"I've been skating for 21 years. It's probably far too long already. In a way, I've put off starting the more difficult part of my life," said Leah Poulos-Mueller, 28, sitting in her Wisconsin home a few weeks ago.

"If I'd worked that many years, I could have my pension by now," she said. "Instead, this is what I have."

With that, she opened a small box and showed a silver Olympic medal. Her husband, Peter Mueller, took out an identical box and showed a gold medal.

"Be careful," laughed Poulos-Mueller. "We always say that to people, and we feel silly. But I guess we mean it. We don't let very many people touch them. You'd just feel sort of bad to see it dropped."

The Mueller's medals stay in their boxes, in a bureau upstairs. Now, another medal will be added to the collection. Leah, who was second at 1,000 meters at Innsbruck, Austria, in 1976, was second at 500 meters today.

For the last four years, Leah Poulos-Mueller has wondered if she was doing the right thing, if she was wasting her time and misdirecting her life.

First, she partially retired from skating, then in 1978 she married Peter Mueller (a fellow U.S. teammate in 1976) and retired in earnest. She came out of retirement last year for one more grab at the Olympics.

"Speed skating doesn't want to let you go," she said. "You have to throw your skates in the corner and walk away. But it's very hard."

Within the American speed-skating colony near West Allis, Wis., the Muellers are regarded as total anomalies -- people who lead an impossible double life.

"Speed skaters think it is impossible to live anything near a normal life and still be a champion," Mueller said. "I think it bothers some of them that we prove you can."

With great pride, Leah ("don't call me Mrs. Mueller, that sounds too old") will point that she is the laziest speed skater on earth. By this, she means that she only works a full-time job, trains enough to be an Olympic champion, and makes a home.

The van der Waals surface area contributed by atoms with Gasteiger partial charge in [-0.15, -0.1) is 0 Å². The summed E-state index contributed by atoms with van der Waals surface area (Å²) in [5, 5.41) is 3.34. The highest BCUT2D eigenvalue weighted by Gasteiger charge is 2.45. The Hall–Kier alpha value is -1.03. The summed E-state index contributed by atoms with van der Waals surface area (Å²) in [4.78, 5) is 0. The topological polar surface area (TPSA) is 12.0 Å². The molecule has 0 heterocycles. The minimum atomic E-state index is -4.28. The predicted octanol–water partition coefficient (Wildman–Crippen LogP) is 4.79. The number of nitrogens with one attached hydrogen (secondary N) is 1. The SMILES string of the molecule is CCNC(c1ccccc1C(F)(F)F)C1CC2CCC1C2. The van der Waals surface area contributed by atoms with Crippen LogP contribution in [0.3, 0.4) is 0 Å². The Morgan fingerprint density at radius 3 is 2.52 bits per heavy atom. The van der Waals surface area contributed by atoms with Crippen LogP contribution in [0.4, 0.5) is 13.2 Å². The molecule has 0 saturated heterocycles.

In Olympic Games where a certain religious fervor, almost an ideological imbalance, often seems a necessity for success, the Muellers seem profoundly reassuring.

"I've stayed with skating mostly because it helps Peter in training," Leah explained. "When I retired, he went sour. We need to coach and prod each other. We're fed up with other coaches, but we can tolerate each other pretty well."

"I've stayed with it," Peter said, "because winning that gold medal was a feeling I'd like to have again."

The Muellers have roughly 90 seconds left before retirement. Each skates the 1,000 meters -- Leah on Sunday, Peter on Tuesday.

However, when the end comes, both -- thanks largely to Leah's determination -- will be a year further along the path to a normal future than most Olympic competitors.

Both have had jobs for the last two years as part of the new Olympic job program. "It's a tremendous idea," Leah said. "Without it, we couldn't be here.

"I know people will misunderstand this, but I hope we can reach the point where our Olympic athletes ae treated like the East Germans are. They work part time toward jobs they can hold the rest of their lives.

"Before the Olympic job program arrived, I worked every menial sort of cashier and stockroom job you can imagine," said Leah, who now has an administrative position with a large soft-drink firm. Peter works with a restaurant.

If they Muellers wish that U.S. Olympians, instead of being discarded, could be assimilated by their country as some communist athletes are, that does not mean that they would wish all the conditions of their competitors.

"You can never outguess Russia and East Germany on who they will unveil at an Olympics," Peter said. "It's like winning a war to them. It's their trump card."

"We've watched the East Germans destroy a whole generation of skaters with blood doping, steroids, overtraining and eroded joints," said Leah before the Olympics began. "It's just a question of whether they can bring along a new generation in time that they haven't burned out yet."

Today, 18-year-old East German Karin Enke, who burst on the scene by winning the world sprints a week ago, took the gold to Mueller's silver in the 500 (41.78 to 42.26).

"I had problems with the Dutch starter. I was called for two false starts," said Mueller. "I'm thinking some real bad thoughts about him now and whether or not he was playing some games. I had to sit back and accept a bad start so I wouldn't risk being disqualified."

That bad start may have cost her the gold she waited four years to collect.

Nevertheless, Leah Poulos-Mueller said, "I'm neither real happy, nor disappointed. I'm content.

"Our days of feeling that an Olympic athlete had to stand on the street corner with hat in hand are over for us.

"And Pete and I have another medal for the Mueller collection."